Why you should care
Your kids’ surroundings might be causing them harm — and you might not even be able to see it.
We want to protect our children from harm. But we can’t always. Cars crash down the street. A house catches fire around the corner. Maybe a friend gets hurt at the playground. Families stress over money, even going hungry.
Older kids have a better grasp of what’s going on around them and how to cope with stress. But young kids and toddlers who aren’t very verbal can’t express their thoughts and struggle to process what they see around them — especially a dramatic incident.
Continued exposure to stressful events without enough adult support to counteract the problems can lead to a diagnosis of toxic stress — an extreme diagnosis, usually given to kids in abusive or tough economic situations. Such stress has risen to enough concern that the American Academy of Pediatrics launched the Center on Healthy, Resilient Children this summer, and is pushing doctors to screen for damaging toxic stress symptoms, even in babies.
“The more adverse experiences in childhood, the greater the likelihood of developmental delays and later health problems, including heart disease, diabetes, substance abuse, and depression,” Harvard’s Center on the Developing Child notes. “Research also indicates that supportive, responsive relationships with caring adults as early in life as possible can prevent or reverse the damaging effects of toxic stress response.”
Toxic stress in children may seem like an extreme for many families, but even in the best circumstances, stressful situations arise. Especially in summer when kids are outside more, with their parents more, outside the safe confines of day care or their homes.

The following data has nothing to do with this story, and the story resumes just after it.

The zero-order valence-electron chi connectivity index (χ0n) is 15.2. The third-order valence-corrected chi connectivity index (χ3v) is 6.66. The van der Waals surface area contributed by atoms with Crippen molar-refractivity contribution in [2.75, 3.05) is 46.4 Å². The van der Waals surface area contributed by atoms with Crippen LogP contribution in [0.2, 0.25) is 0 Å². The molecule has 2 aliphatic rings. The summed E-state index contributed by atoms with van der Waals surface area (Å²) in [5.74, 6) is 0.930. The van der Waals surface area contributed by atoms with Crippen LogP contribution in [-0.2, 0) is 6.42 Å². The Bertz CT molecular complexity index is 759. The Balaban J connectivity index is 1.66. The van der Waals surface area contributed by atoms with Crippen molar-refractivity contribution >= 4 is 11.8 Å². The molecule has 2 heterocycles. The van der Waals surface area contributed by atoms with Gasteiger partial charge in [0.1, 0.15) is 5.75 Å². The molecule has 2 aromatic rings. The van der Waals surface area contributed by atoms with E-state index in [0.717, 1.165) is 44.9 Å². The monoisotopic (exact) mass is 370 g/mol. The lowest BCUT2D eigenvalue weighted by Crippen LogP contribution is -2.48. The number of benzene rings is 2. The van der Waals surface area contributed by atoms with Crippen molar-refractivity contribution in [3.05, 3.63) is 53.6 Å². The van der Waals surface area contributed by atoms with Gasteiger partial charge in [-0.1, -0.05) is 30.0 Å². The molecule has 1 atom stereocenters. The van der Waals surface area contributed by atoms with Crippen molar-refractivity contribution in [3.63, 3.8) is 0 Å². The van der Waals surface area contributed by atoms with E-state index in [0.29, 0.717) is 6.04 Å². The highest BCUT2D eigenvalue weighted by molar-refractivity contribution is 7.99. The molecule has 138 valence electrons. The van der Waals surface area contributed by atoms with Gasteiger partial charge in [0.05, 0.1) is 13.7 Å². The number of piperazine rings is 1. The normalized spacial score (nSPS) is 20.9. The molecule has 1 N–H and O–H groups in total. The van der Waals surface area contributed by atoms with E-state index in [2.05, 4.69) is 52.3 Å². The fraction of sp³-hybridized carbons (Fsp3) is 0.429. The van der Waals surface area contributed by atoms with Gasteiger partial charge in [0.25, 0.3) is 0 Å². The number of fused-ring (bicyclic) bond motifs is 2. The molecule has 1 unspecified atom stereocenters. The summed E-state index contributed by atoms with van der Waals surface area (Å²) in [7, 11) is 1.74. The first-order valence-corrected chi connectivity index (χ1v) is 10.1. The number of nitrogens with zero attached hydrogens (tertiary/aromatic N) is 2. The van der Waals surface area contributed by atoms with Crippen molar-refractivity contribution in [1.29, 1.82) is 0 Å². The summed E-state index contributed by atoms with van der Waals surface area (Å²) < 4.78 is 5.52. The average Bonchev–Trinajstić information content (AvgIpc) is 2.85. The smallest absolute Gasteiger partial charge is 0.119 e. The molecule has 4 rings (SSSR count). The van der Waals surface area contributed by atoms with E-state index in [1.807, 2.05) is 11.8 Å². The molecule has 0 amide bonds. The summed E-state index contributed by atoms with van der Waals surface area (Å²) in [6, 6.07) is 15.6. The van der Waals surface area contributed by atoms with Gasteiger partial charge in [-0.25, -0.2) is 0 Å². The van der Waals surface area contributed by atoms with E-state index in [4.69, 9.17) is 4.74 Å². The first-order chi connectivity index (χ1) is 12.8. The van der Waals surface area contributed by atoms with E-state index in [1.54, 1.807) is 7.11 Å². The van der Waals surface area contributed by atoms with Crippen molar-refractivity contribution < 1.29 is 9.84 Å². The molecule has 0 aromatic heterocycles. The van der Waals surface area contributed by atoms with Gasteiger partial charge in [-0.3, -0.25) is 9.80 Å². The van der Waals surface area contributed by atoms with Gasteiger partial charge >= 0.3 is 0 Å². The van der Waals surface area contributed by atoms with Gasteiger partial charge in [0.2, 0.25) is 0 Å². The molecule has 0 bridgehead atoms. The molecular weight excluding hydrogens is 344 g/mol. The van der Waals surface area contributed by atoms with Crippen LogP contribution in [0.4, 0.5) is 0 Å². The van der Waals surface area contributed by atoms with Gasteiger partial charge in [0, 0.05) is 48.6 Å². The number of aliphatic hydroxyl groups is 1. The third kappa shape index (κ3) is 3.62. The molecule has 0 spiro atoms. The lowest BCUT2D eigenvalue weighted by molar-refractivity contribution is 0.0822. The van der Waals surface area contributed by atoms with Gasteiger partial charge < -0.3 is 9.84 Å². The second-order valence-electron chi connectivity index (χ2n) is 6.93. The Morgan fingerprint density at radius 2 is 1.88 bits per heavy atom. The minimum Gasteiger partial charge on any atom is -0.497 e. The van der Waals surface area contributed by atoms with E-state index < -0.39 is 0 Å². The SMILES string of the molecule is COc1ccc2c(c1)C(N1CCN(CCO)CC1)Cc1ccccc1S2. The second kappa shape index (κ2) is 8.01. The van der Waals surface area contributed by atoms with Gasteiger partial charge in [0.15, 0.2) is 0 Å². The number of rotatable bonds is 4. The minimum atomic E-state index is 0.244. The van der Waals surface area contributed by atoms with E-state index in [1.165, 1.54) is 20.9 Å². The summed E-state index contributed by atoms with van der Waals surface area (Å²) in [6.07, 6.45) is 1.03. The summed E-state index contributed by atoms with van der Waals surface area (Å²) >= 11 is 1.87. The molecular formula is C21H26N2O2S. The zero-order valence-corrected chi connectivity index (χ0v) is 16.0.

How can parents help their young children navigate problems in a world they’re just beginning to know?
The experts from Children’s Hospital Los Angeles have four suggestions for talking to toddlers and young kids about stressful situations.
Even if your 2-year-old can barely form sentences, he can still soak in everything around him — including big events, and parents’ reactions to them.
- Stay close. A reassuring presence helps children feel safe.
- Explain what happened. Not graphically — use simple language and soothing tones, and explain what you are doing to keep them safe. Even if they don’t understand what’s going on, your voice and tone can calm them.
- Play act. Kids process through playing. If your daughter witnessed a car accident and starts re-enacting the scene with her Matchbox vehicles, jump in with a rescue ambulance that comes to make the accident victims feel better.
- Don’t duck out. Tell your kids when you’re leaving and reassure them that you’ll return. Leaving without saying anything, even if they cry over your absence, can make them more anxious.